Prepare to be underwhelmed.

Course Audit Feedback 2

In which I awkwardly try to explain my thoughts, part two.

Taking this course as audit-only meant that my anxiety about getting a good grade was significantly eased, but it also meant that there was a risk I would feel like I was putting a lot of work in for no reward. HOWEVER, I was very happy to be learning things hands-on, and being able to hit “publish” on my Word Press post for the week and see the end result of my work was honestly extremely satisfying. The sort of weekly checklist was wonderful for me, selfishly, because I felt really accomplished at the end of every week (sometimes late; my apologies).

My main obstacle coming into the course was a lack of knowledge about the digital world in general. I feel like I am still in the middle of a huge learning curve, even as the class has completed. That being said, I looked at the list of my published posts and realized that I am leagues ahead of where I was in January. Not only do I know more about Digital Humanities for my own use, but I have also gained skills that directly enhance my work as a Research Assistant in a paying job. And, in my own ideal career, understanding metadata and being able to handle even the basics of some webpage design will help me immensely.

The first of only two real critiques I have is that, as I mentioned in my last feedback post, a video or written step-by-step process for every task would have helped me out with time management within this course. I do still feel kind of overwhelmed, because this course was a tiny slice of the world of Digital Humanities, and there are a few concepts I am still having a hard time grasping fully. While I appreciate this course is only one semester long, I wish there was a version of it that was split over two semesters, just to slow down the process and break up the steps even further — maybe a streamlined intermediate course that is one semester long, and a beginner-level course that is longer; or an ENGL101 and ENGL201 connected series of courses, where the 202 is the same subject but “levelled up.” (I know the world of course development is pretty convoluted, not to mention you’d probably need multiple instructors to cover all of these, so I don’t even know if this is possible.)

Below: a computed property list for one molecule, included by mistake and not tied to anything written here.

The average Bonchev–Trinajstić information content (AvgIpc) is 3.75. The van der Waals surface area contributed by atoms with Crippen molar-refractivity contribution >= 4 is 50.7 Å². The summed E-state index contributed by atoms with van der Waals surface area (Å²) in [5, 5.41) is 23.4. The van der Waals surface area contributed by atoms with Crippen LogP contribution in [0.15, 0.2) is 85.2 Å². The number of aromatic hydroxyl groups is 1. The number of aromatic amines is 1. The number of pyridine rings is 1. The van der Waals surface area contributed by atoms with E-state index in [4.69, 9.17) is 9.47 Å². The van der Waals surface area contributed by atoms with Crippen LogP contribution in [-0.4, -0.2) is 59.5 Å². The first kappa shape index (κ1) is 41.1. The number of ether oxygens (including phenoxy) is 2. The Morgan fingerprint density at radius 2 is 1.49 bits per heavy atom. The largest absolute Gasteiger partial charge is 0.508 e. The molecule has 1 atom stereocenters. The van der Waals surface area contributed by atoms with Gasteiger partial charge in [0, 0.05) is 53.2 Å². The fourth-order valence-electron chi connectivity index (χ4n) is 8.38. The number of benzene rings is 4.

Second, I am always extremely anxious about internet etiquette and properly navigating creative rights of images and other information, so a more in-depth conversation about that topic would have been greatly appreciated.

Apart from that, Grant’s help behind the scenes was wonderful and he was always very happy to help. (*I have been unsure if I should write these posts to Grant directly or to an unseen third party; my apologies if I am just being weird.) I am extremely, genuinely grateful for the help, especially considering I was audit-only; as a sort of ghost in the course, I was a very annoying ghost with a lot of questions.

A final thought not on the course specifically, but on the English program at UNBC: because of society’s immersion in the digital world, I am really surprised that UNBC doesn’t have a larger offering of courses focused on the digital arts.

Actually, all disciplines would benefit from studying Digital Humanities, not just the arts.

I would genuinely argue for a Digital Humanities class to become a mandatory part of the first-year curriculum as a 100-level introductory course. It is bizarre to me that it seems like everyone is talking about, for instance, AI, but there is no structured discussion about AI, nor about creative rights on the internet (beyond proper MLA citation of written works, I mean), or digital avenues of storytelling, in the English department. A workable knowledge of Digital Humanities would be invaluable for everyone.

I am using the same photo as I used for my last Audit post because it felt right.


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